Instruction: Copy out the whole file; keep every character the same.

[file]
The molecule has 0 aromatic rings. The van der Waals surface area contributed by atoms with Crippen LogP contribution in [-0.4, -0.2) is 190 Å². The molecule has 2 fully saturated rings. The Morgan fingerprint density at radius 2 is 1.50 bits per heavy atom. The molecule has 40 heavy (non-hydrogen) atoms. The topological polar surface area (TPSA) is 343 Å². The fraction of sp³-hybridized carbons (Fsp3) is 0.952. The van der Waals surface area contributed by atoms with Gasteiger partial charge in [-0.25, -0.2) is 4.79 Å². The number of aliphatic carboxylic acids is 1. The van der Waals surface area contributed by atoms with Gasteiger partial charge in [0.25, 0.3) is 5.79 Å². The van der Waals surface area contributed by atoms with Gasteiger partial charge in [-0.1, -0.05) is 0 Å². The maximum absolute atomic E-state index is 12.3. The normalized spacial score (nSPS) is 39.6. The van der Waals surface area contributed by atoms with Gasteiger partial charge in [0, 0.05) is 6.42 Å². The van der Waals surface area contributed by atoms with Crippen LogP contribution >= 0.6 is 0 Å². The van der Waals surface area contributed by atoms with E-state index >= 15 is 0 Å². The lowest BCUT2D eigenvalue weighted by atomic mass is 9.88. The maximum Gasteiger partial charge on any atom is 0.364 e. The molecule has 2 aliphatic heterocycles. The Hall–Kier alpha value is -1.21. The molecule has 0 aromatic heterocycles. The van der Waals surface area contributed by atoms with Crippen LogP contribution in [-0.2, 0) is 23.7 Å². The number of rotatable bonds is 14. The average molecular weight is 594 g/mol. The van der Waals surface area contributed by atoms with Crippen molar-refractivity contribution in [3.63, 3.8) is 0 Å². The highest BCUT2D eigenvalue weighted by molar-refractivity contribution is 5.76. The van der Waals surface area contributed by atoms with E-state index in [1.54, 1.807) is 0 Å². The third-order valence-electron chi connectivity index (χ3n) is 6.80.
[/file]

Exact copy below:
The molecule has 0 aromatic rings. The van der Waals surface area contributed by atoms with Crippen LogP contribution in [-0.4, -0.2) is 190 Å². The molecule has 2 fully saturated rings. The Morgan fingerprint density at radius 2 is 1.50 bits per heavy atom. The molecule has 40 heavy (non-hydrogen) atoms. The topological polar surface area (TPSA) is 343 Å². The fraction of sp³-hybridized carbons (Fsp3) is 0.952. The van der Waals surface area contributed by atoms with Gasteiger partial charge in [-0.25, -0.2) is 4.79 Å². The number of aliphatic carboxylic acids is 1. The van der Waals surface area contributed by atoms with Gasteiger partial charge in [0.25, 0.3) is 5.79 Å². The van der Waals surface area contributed by atoms with Gasteiger partial charge in [-0.1, -0.05) is 0 Å². The maximum absolute atomic E-state index is 12.3. The normalized spacial score (nSPS) is 39.6. The van der Waals surface area contributed by atoms with Gasteiger partial charge in [0, 0.05) is 6.42 Å². The van der Waals surface area contributed by atoms with Crippen LogP contribution >= 0.6 is 0 Å². The van der Waals surface area contributed by atoms with E-state index >= 15 is 0 Å². The lowest BCUT2D eigenvalue weighted by atomic mass is 9.88. The maximum Gasteiger partial charge on any atom is 0.364 e. The molecule has 2 aliphatic heterocycles. The Hall–Kier alpha value is -1.21. The molecule has 0 aromatic heterocycles. The van der Waals surface area contributed by atoms with Crippen LogP contribution in [-0.2, 0) is 23.7 Å². The number of rotatable bonds is 14. The average molecular weight is 594 g/mol. The van der Waals surface area contributed by atoms with Crippen molar-refractivity contribution in [3.63, 3.8) is 0 Å². The highest BCUT2D eigenvalue weighted by molar-refractivity contribution is 5.76. The van der Waals surface area contributed by atoms with E-state index in [1.54, 1.807) is 0 Å². The third-order valence-electron chi connectivity index (χ3n) is 6.80.